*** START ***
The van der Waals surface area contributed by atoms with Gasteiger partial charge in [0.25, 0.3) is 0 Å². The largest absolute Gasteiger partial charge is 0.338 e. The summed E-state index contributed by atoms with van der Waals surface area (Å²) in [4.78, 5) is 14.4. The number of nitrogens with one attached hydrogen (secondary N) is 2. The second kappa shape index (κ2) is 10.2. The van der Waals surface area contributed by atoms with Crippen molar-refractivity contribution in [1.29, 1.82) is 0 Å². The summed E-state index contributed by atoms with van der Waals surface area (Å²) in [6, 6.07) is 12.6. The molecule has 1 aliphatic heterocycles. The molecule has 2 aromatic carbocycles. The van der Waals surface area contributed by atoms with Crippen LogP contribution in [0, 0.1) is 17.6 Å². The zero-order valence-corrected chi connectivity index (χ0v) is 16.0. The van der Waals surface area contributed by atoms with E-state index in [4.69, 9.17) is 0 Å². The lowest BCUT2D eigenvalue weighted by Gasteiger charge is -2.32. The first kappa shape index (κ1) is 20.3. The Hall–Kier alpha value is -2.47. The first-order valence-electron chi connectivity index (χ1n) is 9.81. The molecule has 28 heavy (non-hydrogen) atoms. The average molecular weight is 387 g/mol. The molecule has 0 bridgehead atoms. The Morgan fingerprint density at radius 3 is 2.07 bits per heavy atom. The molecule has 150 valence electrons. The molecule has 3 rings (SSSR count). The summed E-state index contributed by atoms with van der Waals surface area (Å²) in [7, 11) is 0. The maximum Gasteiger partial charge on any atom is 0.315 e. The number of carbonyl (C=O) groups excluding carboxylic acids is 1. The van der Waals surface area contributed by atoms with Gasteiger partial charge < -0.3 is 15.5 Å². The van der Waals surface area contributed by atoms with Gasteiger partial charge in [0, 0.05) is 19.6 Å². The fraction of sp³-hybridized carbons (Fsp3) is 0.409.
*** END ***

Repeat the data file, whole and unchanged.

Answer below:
The van der Waals surface area contributed by atoms with Gasteiger partial charge in [0.25, 0.3) is 0 Å². The largest absolute Gasteiger partial charge is 0.338 e. The summed E-state index contributed by atoms with van der Waals surface area (Å²) in [4.78, 5) is 14.4. The number of nitrogens with one attached hydrogen (secondary N) is 2. The second kappa shape index (κ2) is 10.2. The van der Waals surface area contributed by atoms with Crippen molar-refractivity contribution in [1.29, 1.82) is 0 Å². The summed E-state index contributed by atoms with van der Waals surface area (Å²) in [6, 6.07) is 12.6. The molecule has 1 aliphatic heterocycles. The molecule has 2 aromatic carbocycles. The van der Waals surface area contributed by atoms with Crippen LogP contribution in [0, 0.1) is 17.6 Å². The zero-order valence-corrected chi connectivity index (χ0v) is 16.0. The van der Waals surface area contributed by atoms with E-state index in [4.69, 9.17) is 0 Å². The lowest BCUT2D eigenvalue weighted by Gasteiger charge is -2.32. The first kappa shape index (κ1) is 20.3. The Hall–Kier alpha value is -2.47. The first-order valence-electron chi connectivity index (χ1n) is 9.81. The molecule has 28 heavy (non-hydrogen) atoms. The average molecular weight is 387 g/mol. The molecule has 0 bridgehead atoms. The Morgan fingerprint density at radius 3 is 2.07 bits per heavy atom. The molecule has 150 valence electrons. The molecule has 3 rings (SSSR count). The summed E-state index contributed by atoms with van der Waals surface area (Å²) in [7, 11) is 0. The maximum Gasteiger partial charge on any atom is 0.315 e. The number of carbonyl (C=O) groups excluding carboxylic acids is 1. The van der Waals surface area contributed by atoms with Gasteiger partial charge < -0.3 is 15.5 Å². The van der Waals surface area contributed by atoms with Gasteiger partial charge in [0, 0.05) is 19.6 Å². The fraction of sp³-hybridized carbons (Fsp3) is 0.409.